Designing a typeface for readers with dyslexia
Dutch designer Christian Boer presented his typeface created for dyslexic people at the 2014 Istanbul Design Biennial. Being dyslexic himself, he considers the needs and - for instance - designs letters with heavier bottom portions to prevent readers from turning them upside down. The Helvetica font is one example where the letter "n" is used upside down as a "u", where "d" is a back to front "b" and where "q" is a mirrored "p". The more similar the letters are, the harder it is for dyslexics to distinguish between them. Italicising similar letters and lengthening ascenders and descenders are other methods he uses (Dezeen).
"When they're reading, people with dyslexia often unconsciously switch, rotate and mirror letters in their minds."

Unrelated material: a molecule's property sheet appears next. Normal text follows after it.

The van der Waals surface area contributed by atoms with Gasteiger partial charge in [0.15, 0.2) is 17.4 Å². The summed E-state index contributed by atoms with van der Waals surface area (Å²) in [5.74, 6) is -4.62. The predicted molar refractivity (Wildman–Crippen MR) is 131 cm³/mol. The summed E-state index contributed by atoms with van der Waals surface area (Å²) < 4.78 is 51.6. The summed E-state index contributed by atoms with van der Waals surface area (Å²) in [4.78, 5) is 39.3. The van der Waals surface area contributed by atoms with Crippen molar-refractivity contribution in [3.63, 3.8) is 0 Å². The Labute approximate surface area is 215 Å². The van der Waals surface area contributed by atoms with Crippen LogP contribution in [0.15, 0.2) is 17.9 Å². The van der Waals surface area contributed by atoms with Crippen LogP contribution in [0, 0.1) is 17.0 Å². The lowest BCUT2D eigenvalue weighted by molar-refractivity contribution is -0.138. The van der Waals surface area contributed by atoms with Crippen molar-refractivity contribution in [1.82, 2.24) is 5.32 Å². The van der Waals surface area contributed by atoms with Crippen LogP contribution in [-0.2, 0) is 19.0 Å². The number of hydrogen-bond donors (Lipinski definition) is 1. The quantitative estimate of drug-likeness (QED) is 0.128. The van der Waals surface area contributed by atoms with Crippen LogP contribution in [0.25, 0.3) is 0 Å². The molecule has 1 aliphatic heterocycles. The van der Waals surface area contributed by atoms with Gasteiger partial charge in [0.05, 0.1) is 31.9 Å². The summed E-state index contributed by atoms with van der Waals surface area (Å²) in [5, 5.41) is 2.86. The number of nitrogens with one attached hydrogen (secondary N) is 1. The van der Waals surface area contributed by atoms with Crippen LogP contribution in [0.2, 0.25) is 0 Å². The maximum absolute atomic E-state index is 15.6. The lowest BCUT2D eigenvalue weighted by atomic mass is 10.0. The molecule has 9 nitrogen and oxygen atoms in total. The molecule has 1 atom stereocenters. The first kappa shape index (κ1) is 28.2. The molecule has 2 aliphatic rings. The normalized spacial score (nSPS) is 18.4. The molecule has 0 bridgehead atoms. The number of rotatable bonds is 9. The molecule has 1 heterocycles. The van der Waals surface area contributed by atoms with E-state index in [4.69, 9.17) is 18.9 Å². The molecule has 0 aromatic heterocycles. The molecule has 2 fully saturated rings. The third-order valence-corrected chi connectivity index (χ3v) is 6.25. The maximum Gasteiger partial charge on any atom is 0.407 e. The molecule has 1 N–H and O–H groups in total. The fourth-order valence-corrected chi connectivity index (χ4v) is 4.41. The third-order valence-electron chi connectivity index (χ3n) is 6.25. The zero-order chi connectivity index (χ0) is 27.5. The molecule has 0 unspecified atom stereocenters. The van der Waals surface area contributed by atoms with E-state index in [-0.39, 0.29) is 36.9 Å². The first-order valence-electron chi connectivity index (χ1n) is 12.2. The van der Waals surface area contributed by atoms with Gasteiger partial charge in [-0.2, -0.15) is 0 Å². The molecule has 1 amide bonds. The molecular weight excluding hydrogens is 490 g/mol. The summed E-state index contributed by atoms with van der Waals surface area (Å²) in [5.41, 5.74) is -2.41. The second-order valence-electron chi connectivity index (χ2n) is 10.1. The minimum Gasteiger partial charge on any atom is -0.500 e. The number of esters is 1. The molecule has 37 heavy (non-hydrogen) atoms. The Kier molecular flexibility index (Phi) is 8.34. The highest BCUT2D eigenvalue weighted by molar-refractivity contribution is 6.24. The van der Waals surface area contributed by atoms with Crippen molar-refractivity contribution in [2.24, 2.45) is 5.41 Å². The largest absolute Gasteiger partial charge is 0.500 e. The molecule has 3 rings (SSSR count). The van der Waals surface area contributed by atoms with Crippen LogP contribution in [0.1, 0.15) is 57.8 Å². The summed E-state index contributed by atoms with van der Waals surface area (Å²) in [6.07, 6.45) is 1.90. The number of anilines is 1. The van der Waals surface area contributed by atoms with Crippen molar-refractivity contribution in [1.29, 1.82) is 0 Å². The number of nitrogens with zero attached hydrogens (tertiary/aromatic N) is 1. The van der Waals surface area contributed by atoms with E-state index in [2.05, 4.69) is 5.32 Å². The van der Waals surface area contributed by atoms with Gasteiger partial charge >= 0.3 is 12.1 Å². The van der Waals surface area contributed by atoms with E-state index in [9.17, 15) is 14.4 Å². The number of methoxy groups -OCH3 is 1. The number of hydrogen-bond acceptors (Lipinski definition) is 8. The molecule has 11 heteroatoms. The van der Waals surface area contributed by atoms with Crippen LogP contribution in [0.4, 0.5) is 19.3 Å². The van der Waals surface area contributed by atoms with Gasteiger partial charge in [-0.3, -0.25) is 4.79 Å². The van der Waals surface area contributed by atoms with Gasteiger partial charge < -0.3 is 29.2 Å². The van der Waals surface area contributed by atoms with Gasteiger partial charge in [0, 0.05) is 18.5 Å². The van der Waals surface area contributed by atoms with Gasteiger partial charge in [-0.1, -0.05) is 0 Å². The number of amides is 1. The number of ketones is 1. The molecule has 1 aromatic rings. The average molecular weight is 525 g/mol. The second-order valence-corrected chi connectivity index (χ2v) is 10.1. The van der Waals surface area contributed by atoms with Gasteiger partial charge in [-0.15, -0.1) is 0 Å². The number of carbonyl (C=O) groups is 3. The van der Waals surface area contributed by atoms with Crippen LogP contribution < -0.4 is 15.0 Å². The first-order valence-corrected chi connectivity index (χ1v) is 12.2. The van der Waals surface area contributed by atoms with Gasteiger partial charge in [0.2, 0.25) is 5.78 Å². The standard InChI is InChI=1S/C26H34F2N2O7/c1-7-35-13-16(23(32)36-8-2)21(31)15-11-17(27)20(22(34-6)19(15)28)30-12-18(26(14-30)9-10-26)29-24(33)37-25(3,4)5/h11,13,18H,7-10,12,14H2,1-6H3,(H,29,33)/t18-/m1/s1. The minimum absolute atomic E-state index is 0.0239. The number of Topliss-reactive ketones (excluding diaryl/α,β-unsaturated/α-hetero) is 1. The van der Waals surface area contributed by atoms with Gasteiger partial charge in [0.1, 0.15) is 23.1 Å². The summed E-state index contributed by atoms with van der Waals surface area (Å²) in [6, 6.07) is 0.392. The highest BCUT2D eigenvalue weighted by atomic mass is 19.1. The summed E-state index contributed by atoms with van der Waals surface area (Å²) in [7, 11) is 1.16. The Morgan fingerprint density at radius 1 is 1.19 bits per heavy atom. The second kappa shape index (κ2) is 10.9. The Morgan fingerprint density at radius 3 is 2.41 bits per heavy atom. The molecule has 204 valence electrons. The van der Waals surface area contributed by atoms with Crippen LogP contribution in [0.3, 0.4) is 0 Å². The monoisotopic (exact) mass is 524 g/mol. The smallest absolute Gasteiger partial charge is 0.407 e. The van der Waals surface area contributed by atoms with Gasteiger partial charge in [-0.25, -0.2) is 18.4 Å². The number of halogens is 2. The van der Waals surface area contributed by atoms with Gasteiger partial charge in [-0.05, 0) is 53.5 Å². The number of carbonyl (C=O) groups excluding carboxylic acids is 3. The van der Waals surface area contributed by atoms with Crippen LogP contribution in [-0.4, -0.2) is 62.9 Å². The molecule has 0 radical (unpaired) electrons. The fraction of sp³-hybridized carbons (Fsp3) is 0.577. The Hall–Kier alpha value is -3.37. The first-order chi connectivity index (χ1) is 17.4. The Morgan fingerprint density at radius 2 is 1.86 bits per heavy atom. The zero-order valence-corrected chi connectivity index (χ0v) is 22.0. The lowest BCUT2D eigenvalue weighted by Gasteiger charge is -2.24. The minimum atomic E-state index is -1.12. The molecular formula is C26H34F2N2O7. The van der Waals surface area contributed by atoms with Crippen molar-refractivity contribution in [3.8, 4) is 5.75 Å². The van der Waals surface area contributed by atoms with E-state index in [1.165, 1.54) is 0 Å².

"Traditional typefaces make this worse, because they base some letter designs on others, inadvertently creating 'twin letters' for people with dyslexia."
"By changing the shape of the characters so that each is distinctly unique, the letters will no longer match one another when rotated, flipped or mirrored. Bolder capitals and punctuation will ensure that users don't accidentally read into the beginning of the next sentence."
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Image via Dezeen